Thoughts on my sister’s wedding.

I have no idea what to write about. I’m still processing my sister’s marriage. It will take a while to internalize it. I met my brother-in-law’s family… which are a taller version of my dysfunctional family. The wedding was a celebration of my sister and brother-in-law’s new chapter in life, but it was also a portrayal of the family’s divide, both racially and culturally. My brother’s and I stayed with Puerto Rican people mostly, Mayra’s co-workers stayed primarily with each other, and my brother-in-law’s family stayed primarily with each other. Everyone stayed within their comfort zone.

My thoughts on this event are the same as with any other event: I know I was there, but I don’t feel that I fully lived it. I don’t feel capable of that feat.

I enjoyed seeing my sister happy.


Evaluation of song performances in church

Song performances in this post exclude devotionals. The reason for this is that a devotional is a group activity while a song performance is an individual part. Also… because I say so.

Song performances, regardless of whether done individually or with someone else, can be divided into two categories (because I say so): song performances of songs you didn’t write and song performances that you composed yourself. Why? Because the process to the performance is different. Choosing a song to perform is a shorter, less personal process than choosing a song you wrote yourself. It’s probably one of the reasons why someone who sings a popular song tends to speak more than someone who sings a song they wrote them self. Someone that sings their own song puts more of themselves into it, regardless of whether they show it or not. They take a bigger risk than the person that sings a song someone else wrote and that already has popular acceptance.

To me, someone that sings a song that they composed is doing a higher quality performance than the person that sings something that someone else wrote. Then again, I am biased… and there are more criteria than this, like whether God backs the person singing or not.


Reacting to my adoptive father’s feedback to Sunday night performance.

Last post, I wrote about going through the process of singing one of my songs at church. I got an interesting feedback from Dad that gives me mixed thoughts. I thought it be best to put it in a separate post.

When Dad talks about my lack of skill in terms of relating to people, he always uses as a standard a song that I performed in 2008 that I wrote when I was in Venezuela that year, because he saw that I was more… human? He states that I showed more of who I was and that I was more confident or something when I performed that time. He always stated that I hadn’t shown that which he saw since and that he thinks that it’s a shame because of the good he saw in that moment. I don’t know. I didn’t notice it at the time.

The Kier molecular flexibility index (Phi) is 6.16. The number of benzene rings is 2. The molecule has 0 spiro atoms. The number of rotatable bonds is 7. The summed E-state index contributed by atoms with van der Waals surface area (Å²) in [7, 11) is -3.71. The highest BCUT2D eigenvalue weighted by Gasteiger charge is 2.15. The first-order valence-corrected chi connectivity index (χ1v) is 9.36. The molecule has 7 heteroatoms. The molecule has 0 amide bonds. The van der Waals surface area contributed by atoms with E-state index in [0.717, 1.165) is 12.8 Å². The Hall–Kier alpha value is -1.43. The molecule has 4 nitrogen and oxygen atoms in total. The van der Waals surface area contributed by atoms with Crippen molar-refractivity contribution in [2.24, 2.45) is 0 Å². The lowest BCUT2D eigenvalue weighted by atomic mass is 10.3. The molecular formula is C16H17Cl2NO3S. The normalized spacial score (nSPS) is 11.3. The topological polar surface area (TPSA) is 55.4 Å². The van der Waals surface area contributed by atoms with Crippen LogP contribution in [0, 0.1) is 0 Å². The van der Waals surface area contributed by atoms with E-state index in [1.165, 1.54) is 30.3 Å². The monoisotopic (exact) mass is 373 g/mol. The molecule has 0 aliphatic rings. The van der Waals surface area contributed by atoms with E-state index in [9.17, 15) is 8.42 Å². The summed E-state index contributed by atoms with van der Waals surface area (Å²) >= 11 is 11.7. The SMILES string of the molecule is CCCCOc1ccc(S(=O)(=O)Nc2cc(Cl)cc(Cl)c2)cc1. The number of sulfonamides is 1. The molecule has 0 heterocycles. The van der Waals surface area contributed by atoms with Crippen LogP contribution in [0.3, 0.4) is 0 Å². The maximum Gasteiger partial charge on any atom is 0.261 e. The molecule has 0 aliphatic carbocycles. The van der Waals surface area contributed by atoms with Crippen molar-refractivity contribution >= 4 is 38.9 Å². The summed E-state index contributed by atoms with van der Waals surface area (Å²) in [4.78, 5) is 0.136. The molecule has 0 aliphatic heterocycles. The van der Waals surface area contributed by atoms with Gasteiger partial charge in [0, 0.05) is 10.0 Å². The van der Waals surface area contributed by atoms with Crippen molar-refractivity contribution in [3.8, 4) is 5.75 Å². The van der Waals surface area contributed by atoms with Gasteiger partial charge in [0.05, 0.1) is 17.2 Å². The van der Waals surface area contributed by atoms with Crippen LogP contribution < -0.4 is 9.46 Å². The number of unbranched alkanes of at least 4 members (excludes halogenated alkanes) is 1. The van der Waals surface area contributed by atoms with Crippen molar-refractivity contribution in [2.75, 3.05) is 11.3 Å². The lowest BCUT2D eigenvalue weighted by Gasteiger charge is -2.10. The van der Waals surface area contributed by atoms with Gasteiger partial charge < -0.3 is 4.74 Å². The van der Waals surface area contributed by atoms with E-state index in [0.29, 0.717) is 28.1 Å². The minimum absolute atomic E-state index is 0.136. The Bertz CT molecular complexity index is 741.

After last Sunday’s service, I go to where Dad is to say hi… by kicking him softly behind his left knee (totally something that a socially awkward INTJ would do). He gave me his feedback to the whole performance thing. He stated that I shattered the standard placed in 2008. He said that he had to look at the altar a few times to make sure it was me up there. He told me that I was more fluid and had more confidence in performing the new song, both in what I said before singing and in performing the song itself. He stated that I showed more humanity in the song… whatever that means.

That’s fine, and I respect his opinion. However, at times Dad’s evaluation makes me think that the process that I undertake to write each song I performed between 2008-2016 is undermined by performing the songs under an analytic and rational perspective. I always had the philosophy that I should let the song “speak for itself” and not adorn it with too many words. This type of feedback makes me think that the song itself, and everything that I put into it’s creation, is not enough. That sucks.

I have noticed that I have become more fluid with speaking before performing a song. I got older, so I have acquired experience and knowledge that allows me to have more to say. I have also become more comfortable with speaking prior to a song. I have noticed a more preacher mentality in the last song performances that I have done, something that didn’t happen until 2014-15. However, seeing that he still used an old performance as a standard made me think that this change had little value.

This feedback doesn’t take into account that I do have to take off my musician hat to put my performance hat, something that no one else has to do. Dad doesn’t give me a little slack because of my time restriction in at service preparation. Oh well.

In summary, his evaluation is based on a criteria that is hard to recognize… even harder to master. Because of this, I think that getting to the level that he tells me that I should be is going to always be an achievement that is “luck-based” than something that I can work on to master. This is what makes me most uncomfortable about his feedback.



Singing my own songs at church.

Singing my own songs (yes, I am a Christian song writer… among other things) is… a task. It’s one of the things that I can do in my church, but I don’t do regularly. I think of it as a kick ass perfume that should only be enjoyed in small sparsely timed doses… or at least that is what I say to others. I just don’t want to go through the process it entails on a regular basis. Why?

I, as any human, get nervous. I get nervous because I’m performing in public. I, as any other human INTJ, wants everything to be perfect. I want to say that which complements the song that I am about to sing, but I also want what I do to flow well with the rest of the service. Something that is hard to do when the services in my church are not organized by theme.